MIKE HOULDING AGAINST THE NEW ZEALAND HERALD

Case Number: 2514

Council Meeting: JUNE 2016

Verdict: Not Upheld

Publication: New Zealand Herald

Ruling Categories: Cartoons
Offensive Language
Taste Lack of
Tragedies, Offensive Handling of
Unfair Coverage

Overview

Mike Houlding complained that a cartoon published in The New Zealand Herald was in breach of Principle 1 of the Press Council principles (accuracy, fairness and balance).He also mentions Principle 5 (columns, blogs, opinion and letters) and Principle 6 (Headlines and Captions).

The Press Council does not uphold the complaint.

Background

On May 30, 2016, the New Zealand Herald published a cartoon titled Guy Body’s view.The cartoon deals with the upcoming American election.

The cartoon depicted a character which resembled King Kong with what appears to be a Donald Trump face and hair climbing up the side of the U.S. Capitol Building.The cartoon is a clear reference to a famous scene in the movie King Kong.A human figure carrying a label ‘The World’ is asking another figure ‘Uncle Sam’, “You do have a plan to shoot it if it gets dangerous, don’t you?

On May 30, 2016, Mr Houlding complained to the New Zealand Herald about the cartoon.

The Complaint

Mr Houlding complained that the cartoon was grossly offensive and went beyond satire and acceptable taste.He refers to Principle 5 of the Press Council Principles, which states that cartoons are understood to be opinion, and Principle 6, which states that captions should accurately and fairly convey the substance of the report they are designed to cover.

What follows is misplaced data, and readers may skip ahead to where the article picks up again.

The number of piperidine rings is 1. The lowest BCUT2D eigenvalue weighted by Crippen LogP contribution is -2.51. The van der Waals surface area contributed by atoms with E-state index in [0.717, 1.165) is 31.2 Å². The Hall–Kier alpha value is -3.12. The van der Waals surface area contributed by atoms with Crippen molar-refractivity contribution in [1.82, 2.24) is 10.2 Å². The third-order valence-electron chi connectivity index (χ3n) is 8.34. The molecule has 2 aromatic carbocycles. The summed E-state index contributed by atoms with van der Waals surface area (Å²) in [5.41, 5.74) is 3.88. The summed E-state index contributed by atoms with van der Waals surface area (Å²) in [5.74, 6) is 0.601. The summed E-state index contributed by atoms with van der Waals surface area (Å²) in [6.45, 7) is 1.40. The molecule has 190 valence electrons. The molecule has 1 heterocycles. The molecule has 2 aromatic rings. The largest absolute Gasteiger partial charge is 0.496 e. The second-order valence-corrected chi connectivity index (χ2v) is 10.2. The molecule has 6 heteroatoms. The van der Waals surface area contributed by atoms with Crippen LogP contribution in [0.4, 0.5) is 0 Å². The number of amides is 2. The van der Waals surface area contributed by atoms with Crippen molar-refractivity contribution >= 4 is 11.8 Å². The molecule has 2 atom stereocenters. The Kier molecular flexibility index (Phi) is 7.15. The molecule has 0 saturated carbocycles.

There was also a strong concern around the cartoon potentially inciting violence, “Political assassination and terrorism are a reality.”

The Response

The acting managing editor, Murray Kirkness, did not agree that the cartoon went beyond satire and fair comment.He suggested that the cartoon was a “clear play on the King Kong movies.”He stated that cartoonists commented, often provocatively, on social issues and attitudes. He further remarked that while it is highly likely that cartoonists will inevitably provoke some reaction, they are not entitled to publish carte blanche and that the discretion “lies with the editor.”

Mr Houlding was invited to express his views in a letter to the editor.

The Decision

Mr Houlding believes the cartoon is a call to violence and verges on hate speech.

This complaint has raised issues in relation to three of the Council’s principles: 1 (Accuracy), 5 (Cartoons are regarded as opinion) and 6 (Captions).

The Press Council rejects the complaint and agrees with Mr Kirkness on the basis that cartoons are regarded as opinion and are given wide license to challenge and confront.

The Press Council does acknowledge that Mr Houlding’s concerns around inciting violence are legitimate particularly in light of recent violent events in the US and around the world. However, The Press Council must balance these legitimate concerns with the freedom of expression, which is an important principle in a democracy.

The cartoon carries the title of ‘Guy Body’s view’. The Press Council principles give scope to cartoonists to express viewpoints which may, at times, cause offence.

Conclusion

Accordingly the complaint is not upheld.

Press Council members considering the complaint were Sir John Hansen, Liz Brown, Tiumalu Peter Fa’afiu, Jenny Farrell, Vernon Small, Marie Shroff, Mark Stevens, Christina Tay and Tim Watkin.

John Roughan took no part in the consideration of this complaint.